The National Holocaust Museum in Amsterdam and the question of ethical displays

Exterior of three-floor theater.

Hollandsche Schouwburg is the former theater used by the Nazis as a deportation center for Jews beginning in 1942.

By Michelle Baker

What are the ethics of displaying images of brutality in the context of war and genocide? What moral issues are raised by using visual materials to publicly expose others’ victimization? These are questions journalists, photographers and scholars often grapple with, but they are questions that can also create uncertainty and conflict in museum spaces.

Such questions are now being debated at the National Holocaust Museum in Amsterdam as it prepares to close in 2020 to transform its current temporary and semi-permanent exhibits into a permanent exhibit scheduled to open in 2022.

The permanent exhibit will use more than 1,000 objects, documents and testimonies the museum possesses, but the question about whether to display photographs of victimization is of topmost salience to exhibit curators.

A temporary installation invites those visiting the exhibit to share their opinions about how the future museum should display—or not display—such images. Individual, private booths show photographs one at a time, and the visitor can hear the opinions of curators, historians, filmmakers and survivors as they share their opinions, often disparate, about whether the image under consideration should be displayed publicly.

Such images include a photograph taken by a Nazi doctor of a young boy whose body shows the effects of tuberculosis-related medical experiments, as well as a photograph taken by U.S. liberators of nude, emaciated men outside of a barrack at Bergen-Belsen.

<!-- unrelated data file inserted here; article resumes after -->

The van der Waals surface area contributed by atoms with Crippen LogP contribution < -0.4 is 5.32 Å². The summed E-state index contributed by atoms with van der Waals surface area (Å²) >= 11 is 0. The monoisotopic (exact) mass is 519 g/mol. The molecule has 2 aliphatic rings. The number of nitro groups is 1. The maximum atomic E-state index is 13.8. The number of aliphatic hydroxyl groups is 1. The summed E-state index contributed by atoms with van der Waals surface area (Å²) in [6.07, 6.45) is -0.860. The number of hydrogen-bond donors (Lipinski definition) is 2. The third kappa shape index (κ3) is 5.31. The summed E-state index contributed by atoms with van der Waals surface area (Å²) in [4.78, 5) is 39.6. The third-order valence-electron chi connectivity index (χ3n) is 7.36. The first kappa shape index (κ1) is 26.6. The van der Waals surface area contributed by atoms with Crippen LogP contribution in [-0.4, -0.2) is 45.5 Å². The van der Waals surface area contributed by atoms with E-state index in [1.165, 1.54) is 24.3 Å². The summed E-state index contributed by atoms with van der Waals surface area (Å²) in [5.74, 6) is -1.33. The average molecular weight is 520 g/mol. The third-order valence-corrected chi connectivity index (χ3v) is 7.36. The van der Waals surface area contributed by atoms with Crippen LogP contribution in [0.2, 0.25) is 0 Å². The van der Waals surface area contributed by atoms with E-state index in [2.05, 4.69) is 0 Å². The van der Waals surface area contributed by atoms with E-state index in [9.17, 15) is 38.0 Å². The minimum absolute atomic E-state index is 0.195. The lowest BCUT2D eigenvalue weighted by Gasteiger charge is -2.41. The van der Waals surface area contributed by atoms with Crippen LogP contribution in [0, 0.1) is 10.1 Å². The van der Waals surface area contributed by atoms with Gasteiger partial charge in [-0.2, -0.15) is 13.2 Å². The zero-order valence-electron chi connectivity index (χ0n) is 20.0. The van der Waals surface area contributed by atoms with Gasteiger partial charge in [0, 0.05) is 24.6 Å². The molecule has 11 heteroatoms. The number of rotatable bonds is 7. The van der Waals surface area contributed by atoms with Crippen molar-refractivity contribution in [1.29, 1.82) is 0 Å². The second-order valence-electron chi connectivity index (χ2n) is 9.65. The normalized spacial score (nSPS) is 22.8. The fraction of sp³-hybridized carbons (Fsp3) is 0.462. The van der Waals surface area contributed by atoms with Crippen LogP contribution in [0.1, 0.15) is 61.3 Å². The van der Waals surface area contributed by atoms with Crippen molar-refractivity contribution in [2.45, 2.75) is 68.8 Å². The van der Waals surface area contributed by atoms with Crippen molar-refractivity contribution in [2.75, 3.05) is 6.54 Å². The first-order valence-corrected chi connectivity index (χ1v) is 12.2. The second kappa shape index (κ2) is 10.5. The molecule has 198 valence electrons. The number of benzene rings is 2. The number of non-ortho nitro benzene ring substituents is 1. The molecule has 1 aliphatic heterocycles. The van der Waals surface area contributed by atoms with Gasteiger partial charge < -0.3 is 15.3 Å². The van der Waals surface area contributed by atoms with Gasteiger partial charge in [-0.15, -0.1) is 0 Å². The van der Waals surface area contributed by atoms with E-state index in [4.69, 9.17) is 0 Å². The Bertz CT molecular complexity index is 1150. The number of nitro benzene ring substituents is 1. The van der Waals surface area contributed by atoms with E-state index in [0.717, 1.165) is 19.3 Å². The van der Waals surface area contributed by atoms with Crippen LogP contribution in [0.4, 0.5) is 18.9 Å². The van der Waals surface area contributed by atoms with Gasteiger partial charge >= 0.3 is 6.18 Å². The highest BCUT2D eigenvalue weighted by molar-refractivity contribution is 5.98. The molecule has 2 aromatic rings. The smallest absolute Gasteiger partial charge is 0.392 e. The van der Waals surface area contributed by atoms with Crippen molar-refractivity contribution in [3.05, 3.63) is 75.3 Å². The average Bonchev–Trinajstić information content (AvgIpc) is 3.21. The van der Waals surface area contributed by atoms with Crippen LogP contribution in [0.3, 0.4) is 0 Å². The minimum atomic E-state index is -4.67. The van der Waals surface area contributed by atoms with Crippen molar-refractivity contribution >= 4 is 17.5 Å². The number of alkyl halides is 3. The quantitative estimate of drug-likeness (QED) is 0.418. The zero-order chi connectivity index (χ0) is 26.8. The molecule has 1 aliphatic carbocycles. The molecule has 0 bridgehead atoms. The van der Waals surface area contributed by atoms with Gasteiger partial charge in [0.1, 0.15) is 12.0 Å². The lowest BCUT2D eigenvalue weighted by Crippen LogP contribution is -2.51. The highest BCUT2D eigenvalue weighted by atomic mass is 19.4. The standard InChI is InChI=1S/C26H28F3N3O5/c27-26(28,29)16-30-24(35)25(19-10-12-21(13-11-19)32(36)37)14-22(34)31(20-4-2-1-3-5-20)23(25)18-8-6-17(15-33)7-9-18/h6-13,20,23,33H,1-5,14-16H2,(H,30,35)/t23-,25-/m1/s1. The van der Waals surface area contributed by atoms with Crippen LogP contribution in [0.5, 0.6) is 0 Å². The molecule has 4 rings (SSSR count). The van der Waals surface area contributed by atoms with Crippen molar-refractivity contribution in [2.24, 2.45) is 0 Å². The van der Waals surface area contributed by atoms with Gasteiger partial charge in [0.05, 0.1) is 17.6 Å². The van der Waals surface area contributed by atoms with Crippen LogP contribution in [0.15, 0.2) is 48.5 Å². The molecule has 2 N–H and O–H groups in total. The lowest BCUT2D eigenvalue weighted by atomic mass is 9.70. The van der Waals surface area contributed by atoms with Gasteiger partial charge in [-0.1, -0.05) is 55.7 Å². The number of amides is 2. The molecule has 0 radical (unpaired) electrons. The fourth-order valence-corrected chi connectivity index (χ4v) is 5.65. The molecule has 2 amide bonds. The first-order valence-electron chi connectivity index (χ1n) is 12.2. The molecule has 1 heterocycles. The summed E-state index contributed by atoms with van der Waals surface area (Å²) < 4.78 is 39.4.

Questions raised include, “How does the photograph do the subject justice?” “Is the photograph a revictimization?” “Does it serve as evidence of crimes against humanity?” “What is our moral responsibility to the victims in the photographs?” And, “Does the intention and point of view of the photographer influence the meaning of the image?”

According to its website, The National Holocaust Museum in Amsterdam seeks to do “justice to the continuity of Jewish life since the war” with the purpose of distinguishing the future permanent exhibit from other Holocaust museums by placing strong emphasis on the consequences of the Holocaust on Jewish community and identity as well as the consequences for the whole of Dutch society. The museum intends to demonstrate how the Holocaust still affects the entire population of the Netherlands.

The permanent exhibit will be housed in two historic locations in the Jewish Cultural Quarter: a building that was once the Reformed Protestant Teachers College, next to the Crèche (daycare) from which 600 Jewish children were rescued, and the Hollandsche Schouwburg, a former Dutch theater that, beginning in 1942, was used as a deportation center to transfer an estimated 60,000 to 80,000 Jews to the Westerbork transit camp.

In total, approximately 107,000 Jews were deported from the Netherlands, primarily to Auschwitz and Sobibor, where they were murdered. This represented 75 percent of the country’s total Jewish population, the highest percentage of Jews deported from any Western European country. Approximately 30,000 Jews went into hiding throughout the Netherlands, assisted by the Dutch resistance. Two-thirds of those in hiding survived.

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